Description : Fully updated, 'Murphy on Evidence' bridges the gap between the academic and practical treatment of the law of evidence. Written by an author with many years of experience in both practice and teaching, this book contains a comprehensive academic analysis of the law and a wealth of information on how the law is applied.
Description : While the law of evidence has dominated jurisprudential treatment of the subject, evidence is in truth a multi-disciplinary subject. This book is a collection of materials concerned not only with the law of evidence, but also with the logical and rhetorical aspects of proof; the epistemology of evidence as a basis for the proof of disputed facts; and scientific aspects of the subject. The editor raises issues such as the philosophical basis for the use of evidence; whether courtroom proof is essentially mathematical or non-mathematical; and the use of different theories of probability in legal reasoning.
Description : Q&A Evidence offers a lifeline to students revising for exams. It provides clear guidance from experienced examiners on how best to tackle exam questions, and gives students the opportunity to practise their exam technique and assess their progress.
Description : This volume is a systematic study of the rules of proof in English Courts of Equity between the later sixteenth and the early eighteenth century. In this period the proof practices of the Courts of Equity were controversial, as contemporary lawyers saw them as linked to the Civil Law, and some perceived a threat to the Common Law tradition. The reality of this linkage and threat has continued to be controversial among historians. In addition, this period saw the early stages of the development of the Common Law of Evidence, which in modern law is a striking divergence from Civil Law systems. The origins of the law of evidence have traditionally been linked to the need for judges to control the jury, but this view has been subject to several recent critiques. The Courts of Equity did not generally use jury trial. This study considers Equity proof rules in their relationships to contemporary Civil and Canon Law proof conceptions, medieval Common Law rules governing proof of facts, and early Common Law evidence rules. It concludes that Equity courts operated a variant of civilian proof concepts, and mediated an influence of these concepts on the origins of the Common Law of Evidence. These findings cast a new light on the debates on these origins, and on the relationship between the Common Law and Civil Law traditions in early modern England.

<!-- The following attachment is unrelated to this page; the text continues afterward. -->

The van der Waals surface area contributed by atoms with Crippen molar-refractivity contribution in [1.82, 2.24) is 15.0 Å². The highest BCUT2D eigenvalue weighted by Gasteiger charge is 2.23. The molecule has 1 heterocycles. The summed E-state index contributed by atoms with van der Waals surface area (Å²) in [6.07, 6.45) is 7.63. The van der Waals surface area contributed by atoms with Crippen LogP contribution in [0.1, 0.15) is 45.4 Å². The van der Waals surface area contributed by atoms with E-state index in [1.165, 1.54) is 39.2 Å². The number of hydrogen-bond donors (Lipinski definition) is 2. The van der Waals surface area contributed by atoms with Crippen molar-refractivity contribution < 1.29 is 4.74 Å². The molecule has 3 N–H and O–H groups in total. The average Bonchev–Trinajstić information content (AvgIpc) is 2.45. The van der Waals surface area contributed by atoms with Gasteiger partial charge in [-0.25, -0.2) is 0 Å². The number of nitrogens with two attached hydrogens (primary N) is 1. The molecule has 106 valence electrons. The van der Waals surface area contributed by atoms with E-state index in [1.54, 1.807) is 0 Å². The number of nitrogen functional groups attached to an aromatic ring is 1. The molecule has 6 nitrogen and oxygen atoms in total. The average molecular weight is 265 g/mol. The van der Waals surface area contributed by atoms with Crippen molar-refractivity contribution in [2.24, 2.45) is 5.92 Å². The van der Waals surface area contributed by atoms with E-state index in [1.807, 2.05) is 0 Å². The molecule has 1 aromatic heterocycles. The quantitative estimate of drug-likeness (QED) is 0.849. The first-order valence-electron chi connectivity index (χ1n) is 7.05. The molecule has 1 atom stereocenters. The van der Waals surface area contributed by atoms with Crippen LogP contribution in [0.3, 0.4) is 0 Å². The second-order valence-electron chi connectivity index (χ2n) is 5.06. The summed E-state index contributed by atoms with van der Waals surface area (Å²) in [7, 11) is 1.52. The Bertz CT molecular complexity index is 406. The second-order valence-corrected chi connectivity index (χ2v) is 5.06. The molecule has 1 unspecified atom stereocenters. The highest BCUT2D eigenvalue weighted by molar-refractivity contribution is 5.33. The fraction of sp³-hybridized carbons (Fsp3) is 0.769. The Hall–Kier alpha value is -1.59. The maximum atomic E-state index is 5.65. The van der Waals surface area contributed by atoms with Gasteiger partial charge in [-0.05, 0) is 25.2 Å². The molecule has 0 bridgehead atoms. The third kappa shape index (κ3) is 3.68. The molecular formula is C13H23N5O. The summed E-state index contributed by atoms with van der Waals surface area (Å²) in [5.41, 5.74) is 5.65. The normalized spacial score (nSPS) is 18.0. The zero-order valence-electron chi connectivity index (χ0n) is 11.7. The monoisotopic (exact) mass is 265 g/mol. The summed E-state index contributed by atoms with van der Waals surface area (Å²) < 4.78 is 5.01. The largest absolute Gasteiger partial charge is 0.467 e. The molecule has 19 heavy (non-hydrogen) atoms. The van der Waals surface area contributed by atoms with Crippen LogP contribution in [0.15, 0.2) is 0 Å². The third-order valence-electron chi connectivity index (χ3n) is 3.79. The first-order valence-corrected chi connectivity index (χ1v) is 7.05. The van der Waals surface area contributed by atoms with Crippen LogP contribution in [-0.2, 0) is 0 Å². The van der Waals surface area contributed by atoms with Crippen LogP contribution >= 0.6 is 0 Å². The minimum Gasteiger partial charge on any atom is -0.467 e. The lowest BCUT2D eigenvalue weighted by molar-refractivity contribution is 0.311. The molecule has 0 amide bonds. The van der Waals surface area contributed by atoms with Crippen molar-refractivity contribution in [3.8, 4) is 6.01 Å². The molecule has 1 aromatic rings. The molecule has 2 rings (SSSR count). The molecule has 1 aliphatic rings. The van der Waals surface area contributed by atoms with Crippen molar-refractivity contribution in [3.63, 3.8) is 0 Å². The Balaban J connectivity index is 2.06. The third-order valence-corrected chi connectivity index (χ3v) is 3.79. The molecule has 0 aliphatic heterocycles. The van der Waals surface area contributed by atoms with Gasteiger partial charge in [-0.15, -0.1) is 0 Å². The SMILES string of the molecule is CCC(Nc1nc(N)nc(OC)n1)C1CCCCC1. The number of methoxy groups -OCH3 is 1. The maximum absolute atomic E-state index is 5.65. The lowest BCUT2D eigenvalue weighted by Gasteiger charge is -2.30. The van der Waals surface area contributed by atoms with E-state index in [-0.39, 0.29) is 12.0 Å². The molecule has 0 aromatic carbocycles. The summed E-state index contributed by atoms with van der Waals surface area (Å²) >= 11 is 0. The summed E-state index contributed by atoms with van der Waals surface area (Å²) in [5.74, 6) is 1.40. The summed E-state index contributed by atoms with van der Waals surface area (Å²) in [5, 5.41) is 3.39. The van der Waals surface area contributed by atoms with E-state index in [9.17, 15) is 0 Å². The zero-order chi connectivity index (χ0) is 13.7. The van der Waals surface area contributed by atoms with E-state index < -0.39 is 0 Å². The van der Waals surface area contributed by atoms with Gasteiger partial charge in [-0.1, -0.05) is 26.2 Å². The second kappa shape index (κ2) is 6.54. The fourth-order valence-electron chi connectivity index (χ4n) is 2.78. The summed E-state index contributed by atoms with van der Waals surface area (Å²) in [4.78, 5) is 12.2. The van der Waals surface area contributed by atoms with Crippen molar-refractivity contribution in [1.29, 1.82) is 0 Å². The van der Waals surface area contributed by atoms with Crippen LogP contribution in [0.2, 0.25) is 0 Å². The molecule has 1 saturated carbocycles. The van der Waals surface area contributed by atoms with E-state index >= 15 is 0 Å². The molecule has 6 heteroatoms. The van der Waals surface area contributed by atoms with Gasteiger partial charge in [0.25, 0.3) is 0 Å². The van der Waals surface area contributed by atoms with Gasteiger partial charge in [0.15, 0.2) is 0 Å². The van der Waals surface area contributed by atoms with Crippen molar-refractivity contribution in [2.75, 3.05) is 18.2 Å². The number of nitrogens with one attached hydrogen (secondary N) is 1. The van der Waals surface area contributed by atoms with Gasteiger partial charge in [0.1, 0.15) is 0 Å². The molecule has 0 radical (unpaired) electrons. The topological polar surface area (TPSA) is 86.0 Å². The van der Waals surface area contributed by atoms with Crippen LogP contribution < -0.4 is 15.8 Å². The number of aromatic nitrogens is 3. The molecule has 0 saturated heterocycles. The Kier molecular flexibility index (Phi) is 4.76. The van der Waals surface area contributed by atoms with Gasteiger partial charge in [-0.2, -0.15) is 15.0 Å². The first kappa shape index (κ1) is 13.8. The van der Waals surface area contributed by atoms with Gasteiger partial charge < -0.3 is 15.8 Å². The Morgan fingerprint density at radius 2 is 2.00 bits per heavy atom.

Description : Private enforcement of competition law, in particular through damages actions, is recently one of the highly debated topics in European competition law. Arguments for private enforcement are based on the EU principle of effectiveness, while existing national substantive and procedural regimes applicable to damages may be ill-suited for the effective enforcement of EU competition law. However, the risk that the introduction of enforcement-oriented measures into national law is incompatible with private (civil) law is often underestimated or neglected. This book aims to reconcile both EU enforcement and private law perspectives through a detailed study of the English and Slovenian private law systems. Research on the compatibility of EU competitionenforcement- oriented measures with the private law regimes in England and Slovenia is used to argue that some changes to private law (based on proposals for effective enforcement) go too far and risk undermining the integrity of the Legal systems. This book already takes into account the 2014 Directive on antitrust damages actions.